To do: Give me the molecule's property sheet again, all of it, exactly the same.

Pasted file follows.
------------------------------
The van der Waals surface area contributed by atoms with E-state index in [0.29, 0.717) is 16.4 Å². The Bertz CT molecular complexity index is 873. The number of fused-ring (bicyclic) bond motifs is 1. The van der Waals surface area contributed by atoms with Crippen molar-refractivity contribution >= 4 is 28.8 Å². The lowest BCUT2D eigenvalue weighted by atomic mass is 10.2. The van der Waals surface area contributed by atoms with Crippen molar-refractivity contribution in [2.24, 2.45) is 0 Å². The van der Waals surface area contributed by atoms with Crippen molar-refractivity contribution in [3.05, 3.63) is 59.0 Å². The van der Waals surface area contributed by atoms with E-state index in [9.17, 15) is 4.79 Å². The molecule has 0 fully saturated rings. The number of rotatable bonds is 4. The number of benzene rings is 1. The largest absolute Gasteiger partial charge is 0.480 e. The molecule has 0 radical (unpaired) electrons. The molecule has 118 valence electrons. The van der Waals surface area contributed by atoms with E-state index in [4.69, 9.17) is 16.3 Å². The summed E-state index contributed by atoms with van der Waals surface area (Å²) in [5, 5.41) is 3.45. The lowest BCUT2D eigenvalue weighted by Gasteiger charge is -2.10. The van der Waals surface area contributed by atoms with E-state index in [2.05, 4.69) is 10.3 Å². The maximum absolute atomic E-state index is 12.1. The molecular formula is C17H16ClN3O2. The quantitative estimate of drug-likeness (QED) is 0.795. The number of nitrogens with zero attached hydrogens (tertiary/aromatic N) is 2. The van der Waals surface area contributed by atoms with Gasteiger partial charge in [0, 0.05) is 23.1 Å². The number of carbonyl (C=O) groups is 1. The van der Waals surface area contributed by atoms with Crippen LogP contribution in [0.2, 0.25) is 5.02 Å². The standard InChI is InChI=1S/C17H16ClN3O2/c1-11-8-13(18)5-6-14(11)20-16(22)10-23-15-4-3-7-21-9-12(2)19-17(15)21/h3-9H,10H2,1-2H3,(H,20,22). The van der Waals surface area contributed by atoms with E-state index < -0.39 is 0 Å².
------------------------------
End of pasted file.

The van der Waals surface area contributed by atoms with E-state index in [0.29, 0.717) is 16.4 Å². The Bertz CT molecular complexity index is 873. The number of fused-ring (bicyclic) bond motifs is 1. The van der Waals surface area contributed by atoms with Crippen molar-refractivity contribution >= 4 is 28.8 Å². The lowest BCUT2D eigenvalue weighted by atomic mass is 10.2. The van der Waals surface area contributed by atoms with Crippen molar-refractivity contribution in [2.24, 2.45) is 0 Å². The van der Waals surface area contributed by atoms with Crippen molar-refractivity contribution in [3.05, 3.63) is 59.0 Å². The van der Waals surface area contributed by atoms with E-state index in [9.17, 15) is 4.79 Å². The molecule has 0 fully saturated rings. The number of rotatable bonds is 4. The number of benzene rings is 1. The largest absolute Gasteiger partial charge is 0.480 e. The molecule has 0 radical (unpaired) electrons. The molecule has 118 valence electrons. The van der Waals surface area contributed by atoms with E-state index in [4.69, 9.17) is 16.3 Å². The summed E-state index contributed by atoms with van der Waals surface area (Å²) in [5, 5.41) is 3.45. The lowest BCUT2D eigenvalue weighted by Gasteiger charge is -2.10. The van der Waals surface area contributed by atoms with E-state index in [2.05, 4.69) is 10.3 Å². The maximum absolute atomic E-state index is 12.1. The molecular formula is C17H16ClN3O2. The quantitative estimate of drug-likeness (QED) is 0.795. The number of nitrogens with zero attached hydrogens (tertiary/aromatic N) is 2. The van der Waals surface area contributed by atoms with Gasteiger partial charge in [0, 0.05) is 23.1 Å². The number of carbonyl (C=O) groups is 1. The van der Waals surface area contributed by atoms with Crippen LogP contribution in [0.2, 0.25) is 5.02 Å². The standard InChI is InChI=1S/C17H16ClN3O2/c1-11-8-13(18)5-6-14(11)20-16(22)10-23-15-4-3-7-21-9-12(2)19-17(15)21/h3-9H,10H2,1-2H3,(H,20,22). The van der Waals surface area contributed by atoms with E-state index < -0.39 is 0 Å².